VMSG 2020

Hello and happy new year!

The end of last year was quite a whirlwind! Alongside tutoring on three undergraduate courses during semester one, I also completed a teaching course organised by the Institute for Academic Development (IAD) in order to gain Associate Fellowship. In my own research I’ve been trying to write my first paper (which is a whole other blog post for another time!) and preparing for the VMSG conference in Plymouth in the new year. I took a well earned break over the Christmas period, at home with friends and family, and I hope you were all also able to take some time away from work.

Blue skies making an appearance over the Barbican on Thursday.

This is the third annual VMSG conference I have attended during my PhD and I think it always gets the new year off to a great start. It’s hard to leave not feeling buoyed up and full of inspiration for the year ahead. Plymouth’s winding cobbled lanes and picture-perfect harbour front made for the perfect backdrop for the this years meeting.

I’ve previously found conferences to be a little overwhelming sometimes. Perhaps it just comes with experience, but this was the first conference I’ve really enjoyed and felt like the discussions and interactions I was able to have with fellow scientists were really positive and productive. This was the first talk I’ve delivered at a conference, and with no parallel sessions, my aim was to communicate my message clearly to a very broad audience. My fitbit watch recorded a peak heart rate at 124 bpm which I think means I was particularly nervous, but as we say in the lunch time running group in the Grant Institute – it’s retrospective fun. I really enjoyed being able to talk about my work to this audience.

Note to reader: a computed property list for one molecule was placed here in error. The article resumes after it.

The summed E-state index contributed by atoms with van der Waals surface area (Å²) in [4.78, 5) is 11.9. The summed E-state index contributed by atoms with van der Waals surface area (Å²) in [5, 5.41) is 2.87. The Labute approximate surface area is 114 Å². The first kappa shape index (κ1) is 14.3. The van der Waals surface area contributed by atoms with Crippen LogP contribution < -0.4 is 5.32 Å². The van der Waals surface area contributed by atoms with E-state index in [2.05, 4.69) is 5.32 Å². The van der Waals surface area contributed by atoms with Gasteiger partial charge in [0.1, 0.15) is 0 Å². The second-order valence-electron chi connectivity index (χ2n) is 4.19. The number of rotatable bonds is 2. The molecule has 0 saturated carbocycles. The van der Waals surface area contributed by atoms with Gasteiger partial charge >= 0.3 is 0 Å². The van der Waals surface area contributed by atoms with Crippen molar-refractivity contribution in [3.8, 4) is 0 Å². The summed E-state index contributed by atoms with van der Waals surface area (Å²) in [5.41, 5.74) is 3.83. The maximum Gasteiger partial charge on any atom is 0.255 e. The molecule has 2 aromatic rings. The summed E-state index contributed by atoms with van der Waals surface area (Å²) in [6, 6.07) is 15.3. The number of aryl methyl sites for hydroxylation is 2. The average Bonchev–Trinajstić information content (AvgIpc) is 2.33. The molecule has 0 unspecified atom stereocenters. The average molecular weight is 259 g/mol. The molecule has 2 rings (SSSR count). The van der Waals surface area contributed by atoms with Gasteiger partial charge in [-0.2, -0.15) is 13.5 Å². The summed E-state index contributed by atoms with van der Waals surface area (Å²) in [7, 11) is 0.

My talk featured in session 5 on the theme of Volcanic Hazards & Monitoring. Photo credit: Sally Law

I’m in the process of getting this work written up, so hopefully you will be able to see some of these results very soon. Broadly speaking though, I was presenting my findings from the analysis of a drumbeat episode that occurred at Tungurahua Volcano in Ecuador. Drumbeat seismicity is the name we give to episodes of highly similar, repeating, periodic long-period earthquakes. I’m interested in what volcanic processes generate these curious phenomena and I’m open to discussions with folks about these source mechanisms. So if you have ideas about plug processes in intermediate volcanoes or magma bodies degassing, I’d love to have a chat.

Across all 7 themes in both posters and talks, there was a huge variety of research on show and it was great to see so many students presenting! I particularly enjoyed VMSG Award Winner David Pyle’s talk, using a number of historical references and accounts of volcanic activity.

I’d like to say thank you to both the VMSG and local organising committee for putting together such a great week of science. Congratulations go to all the prize winners, including colleague, friend and room mate for the week, Sally Law, who was awarded the Bob Hunter Prize for Best Student Talk. I’m looking forward to seeing everyone next year in Manchester for VMSG 2021!

27th Annual IUGG Conference

Last week I headed out to Canada, to my first international conference during my PhD. Over 4000 participants gathered in Montreal for the 27th meeting of the International Union of Geodesy and Geophysics (IUGG). The union itself is formed of 8 individual associations covering everything from deep Earth seismology to atmospheric sciences, so there was a hugely varied programme of talks and posters available over 10 days.

 

 

Myself, Hannah, Gina and Ashley at the view point from Mont Royal on our penultimate evening